has been cut down in Sung; they will have none of him in Wei; in fact, his chances among the Shangs and the Chous are exhausted. Is not this the dream? And then to be surrounded by the Ch'êns and the Ts'ais, seven days without food, death staring him in the face,—is not this the nightmare?

"For travelling by water there is nothing like a boat. For travelling by land there is nothing like a cart. This because a boat moves readily in water; but were you to try to push it on land you would never succeed in making it go.

Be in harmony with your surroundings.

Now ancient and modern times may be likened unto water and land; Chou and Lu to the boat and the cart. To try to make the customs of Chou succeed in Lu, is like pushing a boat on land: great trouble and no result, except certain injury to oneself. Your Master has not yet learnt the doctrine of non-angularity, of self-adaptation to externals.

"Have you never seen a well-sweep? You pull it, and down it comes. You release it, and up it goes. It is the man who pulls the well-sweep, and not the well-sweep which pulls the man; so that both in coming down and going up, it does not run counter to the wishes of the man. And so it was that the ceremonial and obligations and laws of the Three Emperors and Five Rulers did not aim at uniformity of application but at good government of the empire. Their ceremonial, obligations, laws, etc., were like the cherry-apple, the pear, the orange, and the pumelo,—all differing in flavour but each palatable. They changed with the changing season.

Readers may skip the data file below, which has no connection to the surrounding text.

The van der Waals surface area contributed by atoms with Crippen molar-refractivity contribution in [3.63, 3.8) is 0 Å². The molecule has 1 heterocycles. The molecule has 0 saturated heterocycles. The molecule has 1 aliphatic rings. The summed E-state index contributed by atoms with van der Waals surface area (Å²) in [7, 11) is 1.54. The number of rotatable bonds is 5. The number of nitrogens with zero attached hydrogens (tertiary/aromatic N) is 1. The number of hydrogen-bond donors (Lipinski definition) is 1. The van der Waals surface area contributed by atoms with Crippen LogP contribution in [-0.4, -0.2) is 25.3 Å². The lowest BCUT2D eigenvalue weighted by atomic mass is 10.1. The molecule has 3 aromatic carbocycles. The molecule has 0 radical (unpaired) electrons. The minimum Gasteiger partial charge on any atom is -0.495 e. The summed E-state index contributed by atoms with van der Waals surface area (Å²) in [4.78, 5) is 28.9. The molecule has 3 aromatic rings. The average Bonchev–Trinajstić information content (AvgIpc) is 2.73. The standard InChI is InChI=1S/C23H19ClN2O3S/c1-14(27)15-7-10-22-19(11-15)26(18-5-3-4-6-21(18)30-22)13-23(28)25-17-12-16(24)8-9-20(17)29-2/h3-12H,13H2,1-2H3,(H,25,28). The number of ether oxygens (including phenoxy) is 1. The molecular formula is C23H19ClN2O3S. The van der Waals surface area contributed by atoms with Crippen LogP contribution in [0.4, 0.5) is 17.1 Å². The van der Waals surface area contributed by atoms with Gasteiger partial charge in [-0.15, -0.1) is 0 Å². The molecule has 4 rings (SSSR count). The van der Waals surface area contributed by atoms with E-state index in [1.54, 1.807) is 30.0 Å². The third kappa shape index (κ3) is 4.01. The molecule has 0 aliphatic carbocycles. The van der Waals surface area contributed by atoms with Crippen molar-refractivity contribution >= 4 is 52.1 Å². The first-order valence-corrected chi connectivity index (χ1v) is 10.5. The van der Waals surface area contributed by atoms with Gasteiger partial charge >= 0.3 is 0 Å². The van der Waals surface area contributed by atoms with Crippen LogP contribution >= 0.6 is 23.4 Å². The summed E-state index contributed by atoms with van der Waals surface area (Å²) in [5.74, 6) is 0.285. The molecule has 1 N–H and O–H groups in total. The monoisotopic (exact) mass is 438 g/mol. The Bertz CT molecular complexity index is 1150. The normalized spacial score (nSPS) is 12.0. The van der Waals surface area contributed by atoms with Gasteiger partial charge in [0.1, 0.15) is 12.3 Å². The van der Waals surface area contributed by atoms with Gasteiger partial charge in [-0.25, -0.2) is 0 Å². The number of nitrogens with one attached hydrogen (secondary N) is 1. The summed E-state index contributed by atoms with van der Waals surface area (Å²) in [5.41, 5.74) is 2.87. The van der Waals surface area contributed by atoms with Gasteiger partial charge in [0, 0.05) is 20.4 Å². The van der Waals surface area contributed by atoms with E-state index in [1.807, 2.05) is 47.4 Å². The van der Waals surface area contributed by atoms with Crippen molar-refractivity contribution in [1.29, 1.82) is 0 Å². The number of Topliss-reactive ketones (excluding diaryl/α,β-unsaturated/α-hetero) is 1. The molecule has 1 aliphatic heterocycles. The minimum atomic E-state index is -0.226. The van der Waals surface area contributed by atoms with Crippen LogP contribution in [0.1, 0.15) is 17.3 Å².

"Dress up a monkey in the robes of Chou Kung,

See ch. iv.

and it will not be happy until they are torn to shreds. And the difference between past and present is much the same as the difference between Chou Kung and a monkey.

"When Hsi Shih

A famous beauty of old.

was distressed in mind, she knitted her brows. An ugly woman of the village, seeing how beautiful she looked, went home, and having worked herself into a fit frame of mind, knitted her brows. The result was that the rich people of the place barred up their doors and would not come out, while the poor people took their wives and children and departed elsewhere. That woman saw the beauty of knitted brows, but she did not see wherein the beauty of knitted brows lay.

In suitability to the individual.

Alas! your Master is emphatically not a success."